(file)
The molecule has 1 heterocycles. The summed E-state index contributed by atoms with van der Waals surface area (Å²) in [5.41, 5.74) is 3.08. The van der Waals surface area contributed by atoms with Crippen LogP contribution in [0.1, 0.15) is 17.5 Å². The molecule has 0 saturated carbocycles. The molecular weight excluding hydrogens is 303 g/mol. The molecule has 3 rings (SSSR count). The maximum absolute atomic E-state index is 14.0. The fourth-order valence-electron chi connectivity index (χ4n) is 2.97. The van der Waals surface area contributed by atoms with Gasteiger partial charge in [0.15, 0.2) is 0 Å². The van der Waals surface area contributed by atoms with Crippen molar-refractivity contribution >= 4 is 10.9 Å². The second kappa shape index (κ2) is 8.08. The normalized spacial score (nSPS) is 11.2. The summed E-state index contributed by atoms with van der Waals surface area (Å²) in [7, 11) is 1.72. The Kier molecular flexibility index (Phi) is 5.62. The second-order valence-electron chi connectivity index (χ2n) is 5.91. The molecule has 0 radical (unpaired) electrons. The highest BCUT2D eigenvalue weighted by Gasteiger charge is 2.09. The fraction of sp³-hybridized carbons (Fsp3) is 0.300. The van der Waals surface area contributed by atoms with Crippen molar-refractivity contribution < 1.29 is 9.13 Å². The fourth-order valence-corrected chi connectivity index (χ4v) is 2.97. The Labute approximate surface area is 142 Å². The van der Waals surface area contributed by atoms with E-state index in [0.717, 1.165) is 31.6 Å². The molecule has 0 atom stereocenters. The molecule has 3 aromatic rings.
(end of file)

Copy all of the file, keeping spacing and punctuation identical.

The molecule has 1 heterocycles. The summed E-state index contributed by atoms with van der Waals surface area (Å²) in [5.41, 5.74) is 3.08. The van der Waals surface area contributed by atoms with Crippen LogP contribution in [0.1, 0.15) is 17.5 Å². The molecule has 0 saturated carbocycles. The molecular weight excluding hydrogens is 303 g/mol. The molecule has 3 rings (SSSR count). The maximum absolute atomic E-state index is 14.0. The fourth-order valence-electron chi connectivity index (χ4n) is 2.97. The van der Waals surface area contributed by atoms with Gasteiger partial charge in [0.15, 0.2) is 0 Å². The van der Waals surface area contributed by atoms with Crippen molar-refractivity contribution >= 4 is 10.9 Å². The second kappa shape index (κ2) is 8.08. The normalized spacial score (nSPS) is 11.2. The summed E-state index contributed by atoms with van der Waals surface area (Å²) in [7, 11) is 1.72. The Kier molecular flexibility index (Phi) is 5.62. The second-order valence-electron chi connectivity index (χ2n) is 5.91. The molecule has 0 radical (unpaired) electrons. The highest BCUT2D eigenvalue weighted by Gasteiger charge is 2.09. The fraction of sp³-hybridized carbons (Fsp3) is 0.300. The van der Waals surface area contributed by atoms with Crippen molar-refractivity contribution < 1.29 is 9.13 Å². The fourth-order valence-corrected chi connectivity index (χ4v) is 2.97. The Labute approximate surface area is 142 Å². The van der Waals surface area contributed by atoms with E-state index in [0.717, 1.165) is 31.6 Å². The molecule has 0 atom stereocenters. The molecule has 3 aromatic rings.